Once the initial shock of the encounter wears off, people injured by dog attacks often feel helpless. Not only have they been injured through no fault of their own, they are often left traumatized. After a dog bite attack, it is important that New Mexico residents know their rights.
How New Mexico Law Determines Liability in Dog Bite Cases
When an animal attacks, liability is imposed on the owner of the animal or on the person who had control over the animal at the time of the incident. The dog owner has a duty to keep their dog under reasonable care and control at all times. Sometimes, even people who do not own the dog, but have the dog under their care at control at the time of the bite, are liable if they knew that the dog was vicious. People injured by dog bites have the right to compensation.
New Mexico’s “One Bite” Rule
New Mexico does not have a dog bite statute, but it is one of 16 “Dog Bite States,” meaning that New Mexico follows the One Bite Rule. The One Bite Rule protects dog owners, keepers and caretakers from liability the first time a dog attacks. After the first dog attack or bite, the owners, keepers or caretakers are then subject to strict liability since they knew or should have known that the dog is dangerous. However, even if a dog does not have a history of being vicious, animal owners may still be held liable for negligence, premise liability or violation of lease laws and ordinances. It is also important to know that victims who provoke an animal or trespass are exceptions to liablity and cannot pursue damages.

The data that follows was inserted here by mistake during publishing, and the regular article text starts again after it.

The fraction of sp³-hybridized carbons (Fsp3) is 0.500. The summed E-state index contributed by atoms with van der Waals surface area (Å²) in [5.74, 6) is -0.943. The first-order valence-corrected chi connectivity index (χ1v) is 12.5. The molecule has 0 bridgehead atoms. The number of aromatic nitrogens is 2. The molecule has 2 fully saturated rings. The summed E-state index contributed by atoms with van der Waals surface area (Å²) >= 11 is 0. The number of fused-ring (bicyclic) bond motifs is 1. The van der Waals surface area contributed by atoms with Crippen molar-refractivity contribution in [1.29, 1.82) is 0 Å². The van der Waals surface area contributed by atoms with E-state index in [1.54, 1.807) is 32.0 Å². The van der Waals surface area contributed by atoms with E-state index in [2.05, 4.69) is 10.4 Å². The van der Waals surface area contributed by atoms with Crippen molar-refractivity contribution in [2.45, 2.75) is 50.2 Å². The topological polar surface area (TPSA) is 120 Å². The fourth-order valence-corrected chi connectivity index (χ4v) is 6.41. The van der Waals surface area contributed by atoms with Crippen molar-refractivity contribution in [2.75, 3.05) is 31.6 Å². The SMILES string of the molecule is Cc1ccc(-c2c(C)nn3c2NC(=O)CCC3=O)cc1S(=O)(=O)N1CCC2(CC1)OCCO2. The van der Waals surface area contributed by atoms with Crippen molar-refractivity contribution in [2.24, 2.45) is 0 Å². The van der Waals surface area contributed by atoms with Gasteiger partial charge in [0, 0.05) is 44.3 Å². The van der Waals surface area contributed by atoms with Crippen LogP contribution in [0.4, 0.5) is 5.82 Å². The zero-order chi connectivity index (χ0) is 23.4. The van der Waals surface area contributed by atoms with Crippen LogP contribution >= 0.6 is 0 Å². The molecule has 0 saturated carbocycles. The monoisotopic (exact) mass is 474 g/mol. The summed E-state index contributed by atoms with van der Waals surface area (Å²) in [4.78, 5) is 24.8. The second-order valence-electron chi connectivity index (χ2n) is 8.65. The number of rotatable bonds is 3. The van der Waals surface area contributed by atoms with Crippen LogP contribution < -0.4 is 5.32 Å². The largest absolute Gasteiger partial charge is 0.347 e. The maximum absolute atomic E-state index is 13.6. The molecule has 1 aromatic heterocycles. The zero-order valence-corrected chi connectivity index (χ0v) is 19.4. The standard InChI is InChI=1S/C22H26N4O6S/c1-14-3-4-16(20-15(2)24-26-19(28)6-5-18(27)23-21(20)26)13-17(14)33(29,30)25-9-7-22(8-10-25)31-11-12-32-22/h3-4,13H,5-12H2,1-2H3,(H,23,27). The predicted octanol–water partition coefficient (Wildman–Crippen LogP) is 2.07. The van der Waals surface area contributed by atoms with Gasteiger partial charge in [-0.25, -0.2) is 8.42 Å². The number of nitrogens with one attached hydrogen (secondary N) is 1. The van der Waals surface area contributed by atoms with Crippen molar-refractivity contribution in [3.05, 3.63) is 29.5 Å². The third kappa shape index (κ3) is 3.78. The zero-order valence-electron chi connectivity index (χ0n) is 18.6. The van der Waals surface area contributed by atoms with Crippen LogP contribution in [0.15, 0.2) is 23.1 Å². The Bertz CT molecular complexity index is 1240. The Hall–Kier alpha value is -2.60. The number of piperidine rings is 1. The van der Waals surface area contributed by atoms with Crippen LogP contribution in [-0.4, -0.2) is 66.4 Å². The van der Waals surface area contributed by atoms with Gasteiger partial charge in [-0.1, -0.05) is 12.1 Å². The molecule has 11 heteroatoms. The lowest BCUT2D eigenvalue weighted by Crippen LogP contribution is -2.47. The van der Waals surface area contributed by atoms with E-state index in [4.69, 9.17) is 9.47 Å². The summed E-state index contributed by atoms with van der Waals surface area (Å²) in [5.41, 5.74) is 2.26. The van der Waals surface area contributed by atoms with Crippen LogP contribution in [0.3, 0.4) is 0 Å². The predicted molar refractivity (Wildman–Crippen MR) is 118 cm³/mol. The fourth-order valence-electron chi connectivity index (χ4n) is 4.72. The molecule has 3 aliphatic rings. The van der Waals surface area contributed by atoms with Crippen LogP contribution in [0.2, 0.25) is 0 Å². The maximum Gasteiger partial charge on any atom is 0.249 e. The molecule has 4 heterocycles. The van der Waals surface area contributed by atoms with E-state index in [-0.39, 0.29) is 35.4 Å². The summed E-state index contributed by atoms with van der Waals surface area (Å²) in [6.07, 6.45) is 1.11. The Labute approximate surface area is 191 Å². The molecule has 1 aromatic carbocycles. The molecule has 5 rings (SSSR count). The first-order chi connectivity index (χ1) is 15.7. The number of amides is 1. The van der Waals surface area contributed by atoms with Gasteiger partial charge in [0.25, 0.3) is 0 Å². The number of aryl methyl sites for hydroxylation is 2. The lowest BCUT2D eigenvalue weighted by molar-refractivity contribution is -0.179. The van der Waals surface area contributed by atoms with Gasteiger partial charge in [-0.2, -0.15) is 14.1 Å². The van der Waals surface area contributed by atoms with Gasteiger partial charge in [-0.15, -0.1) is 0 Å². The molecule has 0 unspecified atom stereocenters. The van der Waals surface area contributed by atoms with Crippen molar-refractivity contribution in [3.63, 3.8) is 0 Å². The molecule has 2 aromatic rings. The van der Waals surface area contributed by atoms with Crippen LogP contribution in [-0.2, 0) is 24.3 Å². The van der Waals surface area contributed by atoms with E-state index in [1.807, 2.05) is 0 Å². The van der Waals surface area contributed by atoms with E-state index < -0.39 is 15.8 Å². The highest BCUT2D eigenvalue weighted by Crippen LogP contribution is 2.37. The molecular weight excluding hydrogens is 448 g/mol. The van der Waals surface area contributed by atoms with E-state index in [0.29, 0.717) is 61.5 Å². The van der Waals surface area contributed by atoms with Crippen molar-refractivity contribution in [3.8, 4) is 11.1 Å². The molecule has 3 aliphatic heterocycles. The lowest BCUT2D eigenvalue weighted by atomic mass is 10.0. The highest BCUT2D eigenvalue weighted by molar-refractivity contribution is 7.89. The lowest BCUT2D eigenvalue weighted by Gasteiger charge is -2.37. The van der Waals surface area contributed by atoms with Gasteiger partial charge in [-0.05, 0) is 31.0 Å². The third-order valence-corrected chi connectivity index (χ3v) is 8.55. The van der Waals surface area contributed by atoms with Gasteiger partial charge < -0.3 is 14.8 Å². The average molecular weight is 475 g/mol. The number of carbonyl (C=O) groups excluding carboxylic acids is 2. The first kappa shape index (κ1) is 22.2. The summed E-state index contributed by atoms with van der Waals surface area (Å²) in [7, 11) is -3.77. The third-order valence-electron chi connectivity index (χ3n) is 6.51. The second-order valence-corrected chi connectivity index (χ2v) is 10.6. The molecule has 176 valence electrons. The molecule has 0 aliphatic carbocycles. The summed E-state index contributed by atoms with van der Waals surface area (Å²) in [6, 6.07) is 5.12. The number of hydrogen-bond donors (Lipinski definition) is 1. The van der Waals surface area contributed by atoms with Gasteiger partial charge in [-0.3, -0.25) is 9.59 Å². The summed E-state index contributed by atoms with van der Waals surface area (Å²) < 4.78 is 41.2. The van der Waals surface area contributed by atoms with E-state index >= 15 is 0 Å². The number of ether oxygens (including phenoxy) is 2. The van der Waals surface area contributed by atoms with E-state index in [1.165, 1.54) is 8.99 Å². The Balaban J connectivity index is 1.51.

Dog Bite Incidents Should be Investigated
Those injured in a dog bite incident should contact the local Animal Control agency or other qualified agency to conduct a thorough investigation of the incident. Contacting the appropriate authorities will ensure that the person responsible for the dog is held accountable and may prevent incidents with that dog.
Financial Compensation for Dog Bites
New Mexico residents have the right to full recovery for all medical and related expenses from a dog attack. This means full compensation for all medical costs (sometimes including future medical expenses), psychological counseling, reimbursement for lost wages and additional consideration for pain and suffering. Note: All claims must be made within the three-year statute of limitations.